A Florida teenager with “a complex medical history” attended a large church function where she did not wear a mask and social distancing was not enforced, and when she became sick, her parents gave her a dose of hydroxychloroquine in the days before she died of COVID-19, according to a medical examiner’s report.
The girl, Carsyn Leigh Davis, 17, of Fort Myers, fought health issues since age 2, including cancer and an autoimmune disorder, her mother, Carole Brunton Davis, said in a Facebook post that has been deleted, according to the News-Press of Fort Myers. Davis did not reply to requests for comment Tuesday. She told the newspaper that her daughter’s father died when she was 10.
IMAGE: Carsyn Davis (via WBBH-TV)
Carsyn and 100 other children attended the church event June 10, according to the Miami-Dade County medical examiner’s report.
It is unclear where Carsyn contracted COVID-19.
Her mother, a nurse, and her stepfather, a physician’s assistant, “prophylactically treated her with azithromycin,” an antibiotic, from June 10 to June 15, the report says.
On June 13, Carsyn developed a frontal headache, sinus pressure and a mild cough, which her family thought were due to a sinus infection. Her symptoms persisted, and six days later, the report says, her mother, saying she looked “gray” while sleeping, gave her oxygen through her grandfather’s portable machine and a dose of hydroxychloroquine, an anti-malaria drug that President Donald Trump suggested could be beneficial for treating COVID-19. (That theory was debunked through a National Institutes of Health study.)
Carsyn was taken to a hospital by her mother and her stepfather, according to the report. She was transferred to a pediatric intensive care unit at another hospital, where she was diagnosed with the coronavirus on June 19.
Her parents initially declined intubation, the report says. She received plasma therapy June 20 and 21. On June 22, after her condition did not improve, she was intubated. She was transferred to a Miami-Dade County hospital, where she died at 1:06 p.m. June 23, two days after her 17th birthday.
Carsyn’s case gained renewed interest Sunday after data scientist Rebekah Jones, the former head of the Florida public information portal that lists the number of coronavirus casualties and cases, highlighted her death on her website dedicated to Florida coronavirus victims.
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Jones, who was responsible for updating the COVID-19 Data and Surveillance Dashboard, has said she was ousted in May for refusing to manipulate state health data, which as of Tuesday showed 213,794 reported coronavirus cases and 3,841 deaths. Gov. Ron DeSantis’ spokeswoman, Helen Aguirre Ferre, said in a statement in May that Jones’ “blatant disrespect” for professionals who were working to provide updates on the pandemic was harmful.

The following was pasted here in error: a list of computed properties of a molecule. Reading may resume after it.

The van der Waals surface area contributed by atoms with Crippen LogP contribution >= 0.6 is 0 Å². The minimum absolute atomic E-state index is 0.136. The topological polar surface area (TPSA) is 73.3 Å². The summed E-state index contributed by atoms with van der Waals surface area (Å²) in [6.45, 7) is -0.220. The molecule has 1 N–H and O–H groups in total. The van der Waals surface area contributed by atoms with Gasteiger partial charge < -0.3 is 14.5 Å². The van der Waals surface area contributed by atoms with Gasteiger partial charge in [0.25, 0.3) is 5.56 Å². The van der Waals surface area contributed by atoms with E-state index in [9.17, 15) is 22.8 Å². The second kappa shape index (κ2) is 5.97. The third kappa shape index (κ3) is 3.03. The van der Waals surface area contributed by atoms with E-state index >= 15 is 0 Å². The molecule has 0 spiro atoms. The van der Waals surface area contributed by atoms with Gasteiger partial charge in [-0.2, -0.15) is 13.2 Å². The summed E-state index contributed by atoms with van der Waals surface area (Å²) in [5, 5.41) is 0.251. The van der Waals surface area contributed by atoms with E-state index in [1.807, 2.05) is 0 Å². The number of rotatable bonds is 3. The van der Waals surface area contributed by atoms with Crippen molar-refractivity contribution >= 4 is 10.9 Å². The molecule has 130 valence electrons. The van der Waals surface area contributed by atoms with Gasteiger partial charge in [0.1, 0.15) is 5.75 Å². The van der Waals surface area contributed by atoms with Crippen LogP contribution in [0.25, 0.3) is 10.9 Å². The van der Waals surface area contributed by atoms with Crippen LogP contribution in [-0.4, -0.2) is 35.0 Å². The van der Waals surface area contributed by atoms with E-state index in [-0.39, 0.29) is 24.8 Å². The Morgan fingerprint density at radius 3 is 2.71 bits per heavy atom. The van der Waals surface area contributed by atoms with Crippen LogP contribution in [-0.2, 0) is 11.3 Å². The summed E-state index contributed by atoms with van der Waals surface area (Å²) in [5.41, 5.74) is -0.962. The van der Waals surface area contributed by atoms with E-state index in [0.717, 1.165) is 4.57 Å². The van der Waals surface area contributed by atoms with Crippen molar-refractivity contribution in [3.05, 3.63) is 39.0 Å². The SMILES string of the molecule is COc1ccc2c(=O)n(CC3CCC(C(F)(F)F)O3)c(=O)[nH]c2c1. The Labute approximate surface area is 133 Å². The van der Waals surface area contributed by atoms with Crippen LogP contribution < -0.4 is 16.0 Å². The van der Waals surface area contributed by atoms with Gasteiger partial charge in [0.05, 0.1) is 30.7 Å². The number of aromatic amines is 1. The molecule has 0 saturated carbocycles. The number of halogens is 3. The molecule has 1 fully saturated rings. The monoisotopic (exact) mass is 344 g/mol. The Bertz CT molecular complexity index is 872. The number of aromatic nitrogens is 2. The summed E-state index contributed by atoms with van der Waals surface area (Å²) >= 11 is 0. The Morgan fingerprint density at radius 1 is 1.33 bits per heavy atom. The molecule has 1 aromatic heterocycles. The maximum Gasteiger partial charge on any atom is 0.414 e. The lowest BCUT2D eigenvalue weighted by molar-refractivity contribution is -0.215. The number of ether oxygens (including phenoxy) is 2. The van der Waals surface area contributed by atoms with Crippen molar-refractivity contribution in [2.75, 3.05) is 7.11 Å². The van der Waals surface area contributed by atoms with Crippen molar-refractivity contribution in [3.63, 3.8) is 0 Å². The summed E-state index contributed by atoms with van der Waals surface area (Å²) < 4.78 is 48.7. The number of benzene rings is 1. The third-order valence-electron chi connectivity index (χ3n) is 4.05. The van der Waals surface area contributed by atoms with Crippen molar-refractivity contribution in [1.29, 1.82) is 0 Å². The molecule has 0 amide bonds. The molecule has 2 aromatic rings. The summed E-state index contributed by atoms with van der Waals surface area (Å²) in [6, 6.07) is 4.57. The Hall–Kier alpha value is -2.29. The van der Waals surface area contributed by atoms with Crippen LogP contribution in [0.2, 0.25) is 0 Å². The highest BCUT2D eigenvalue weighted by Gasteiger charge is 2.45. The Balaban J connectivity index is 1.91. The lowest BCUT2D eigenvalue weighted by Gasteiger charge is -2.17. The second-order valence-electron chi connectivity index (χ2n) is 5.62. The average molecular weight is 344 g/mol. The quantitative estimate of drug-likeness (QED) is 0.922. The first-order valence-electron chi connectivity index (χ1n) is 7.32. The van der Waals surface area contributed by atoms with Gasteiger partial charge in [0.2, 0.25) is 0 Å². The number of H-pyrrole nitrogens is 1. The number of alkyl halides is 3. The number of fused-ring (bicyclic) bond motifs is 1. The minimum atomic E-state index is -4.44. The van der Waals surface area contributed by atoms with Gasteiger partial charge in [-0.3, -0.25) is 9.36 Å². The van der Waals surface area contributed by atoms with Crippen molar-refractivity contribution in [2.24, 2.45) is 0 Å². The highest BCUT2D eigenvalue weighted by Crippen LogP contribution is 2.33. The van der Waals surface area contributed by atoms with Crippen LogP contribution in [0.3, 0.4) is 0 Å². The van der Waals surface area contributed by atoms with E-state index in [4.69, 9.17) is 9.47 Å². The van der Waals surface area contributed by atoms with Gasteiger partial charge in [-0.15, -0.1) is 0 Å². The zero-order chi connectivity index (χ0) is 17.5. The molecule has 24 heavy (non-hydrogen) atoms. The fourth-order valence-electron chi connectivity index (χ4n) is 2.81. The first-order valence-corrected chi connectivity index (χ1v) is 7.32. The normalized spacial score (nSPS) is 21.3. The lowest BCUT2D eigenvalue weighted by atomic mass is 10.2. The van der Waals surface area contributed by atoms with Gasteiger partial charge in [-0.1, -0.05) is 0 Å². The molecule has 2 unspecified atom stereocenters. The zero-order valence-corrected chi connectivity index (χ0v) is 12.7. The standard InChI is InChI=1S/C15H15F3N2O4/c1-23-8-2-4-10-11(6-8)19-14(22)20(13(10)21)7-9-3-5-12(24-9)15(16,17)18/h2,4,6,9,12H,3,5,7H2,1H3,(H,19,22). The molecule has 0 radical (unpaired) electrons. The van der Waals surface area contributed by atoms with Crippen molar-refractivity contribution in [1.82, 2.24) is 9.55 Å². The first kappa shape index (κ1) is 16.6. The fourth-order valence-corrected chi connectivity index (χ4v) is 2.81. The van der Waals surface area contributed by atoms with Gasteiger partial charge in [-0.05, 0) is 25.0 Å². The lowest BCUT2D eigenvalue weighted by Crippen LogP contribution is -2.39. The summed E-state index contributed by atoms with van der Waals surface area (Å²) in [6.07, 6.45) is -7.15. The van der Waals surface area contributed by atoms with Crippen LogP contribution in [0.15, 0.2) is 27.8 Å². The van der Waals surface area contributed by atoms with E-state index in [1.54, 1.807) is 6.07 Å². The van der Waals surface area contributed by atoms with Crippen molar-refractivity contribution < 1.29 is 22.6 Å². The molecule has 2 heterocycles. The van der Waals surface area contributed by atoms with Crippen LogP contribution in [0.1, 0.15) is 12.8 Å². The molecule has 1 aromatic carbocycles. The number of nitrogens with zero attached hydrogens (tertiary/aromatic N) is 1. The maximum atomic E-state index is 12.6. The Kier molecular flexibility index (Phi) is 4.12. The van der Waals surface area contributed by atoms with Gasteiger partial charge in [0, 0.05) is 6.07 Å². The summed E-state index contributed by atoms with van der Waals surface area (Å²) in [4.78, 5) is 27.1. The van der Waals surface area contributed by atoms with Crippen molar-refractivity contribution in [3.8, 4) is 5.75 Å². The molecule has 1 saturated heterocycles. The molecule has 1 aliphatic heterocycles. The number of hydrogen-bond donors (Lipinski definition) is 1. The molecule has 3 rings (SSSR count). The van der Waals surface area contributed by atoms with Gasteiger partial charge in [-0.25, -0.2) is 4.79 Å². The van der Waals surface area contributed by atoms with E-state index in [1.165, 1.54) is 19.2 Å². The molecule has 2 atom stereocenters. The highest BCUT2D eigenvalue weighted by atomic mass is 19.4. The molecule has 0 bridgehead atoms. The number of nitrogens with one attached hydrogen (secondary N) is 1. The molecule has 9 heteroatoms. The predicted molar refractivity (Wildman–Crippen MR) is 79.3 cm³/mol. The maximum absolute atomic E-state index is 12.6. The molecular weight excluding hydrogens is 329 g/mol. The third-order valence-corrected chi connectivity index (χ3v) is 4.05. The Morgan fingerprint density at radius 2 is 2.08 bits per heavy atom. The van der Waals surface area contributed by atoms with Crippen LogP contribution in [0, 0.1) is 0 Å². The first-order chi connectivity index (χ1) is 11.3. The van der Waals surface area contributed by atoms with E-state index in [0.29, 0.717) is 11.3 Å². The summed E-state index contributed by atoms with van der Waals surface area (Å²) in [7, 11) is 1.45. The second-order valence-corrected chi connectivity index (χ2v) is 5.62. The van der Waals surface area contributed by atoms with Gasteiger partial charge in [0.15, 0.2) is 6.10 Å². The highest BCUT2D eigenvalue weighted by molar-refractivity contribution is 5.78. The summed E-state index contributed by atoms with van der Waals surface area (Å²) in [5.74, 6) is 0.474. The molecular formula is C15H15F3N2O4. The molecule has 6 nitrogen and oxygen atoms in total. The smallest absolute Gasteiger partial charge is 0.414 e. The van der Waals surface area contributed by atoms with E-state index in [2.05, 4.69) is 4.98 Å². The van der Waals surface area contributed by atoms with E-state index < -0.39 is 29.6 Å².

Jones said in a series of recent tweets that the youth event Carsyn attended was hosted by First Assembly of God in Fort Myers.
The church told NBC News in a statement that it is following all health guidance with regard to holding church services.
“It is heartbreaking that a young lady who frequently attended Youth Church over the past few years has recently passed away. The church, and many members of Youth Church particularly, had reached out to her family and her during her illness, praying for her and sending video messages and personal encouragement while she was going through her illness and in the hospital,” the church said. “Out of respect for her family, and at their request, the church did not comment to the media about her illness and her passing. The church intends to continue to honor that request.”
The church said that because “false reports have been picked up, perpetuated and posted throughout national, local and social media,” it has been subject to a relentless attack and “finds itself forced to make this statement in an effort to get the truth out.”
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Jones said on her website that she is saddened by Carsyn’s death.
“Every death on this website is heartbreaking. Every minute lost in someone’s life is a tragedy,” she wrote.
She added, “But this one will stick with me long after this virus has torn through our communities.”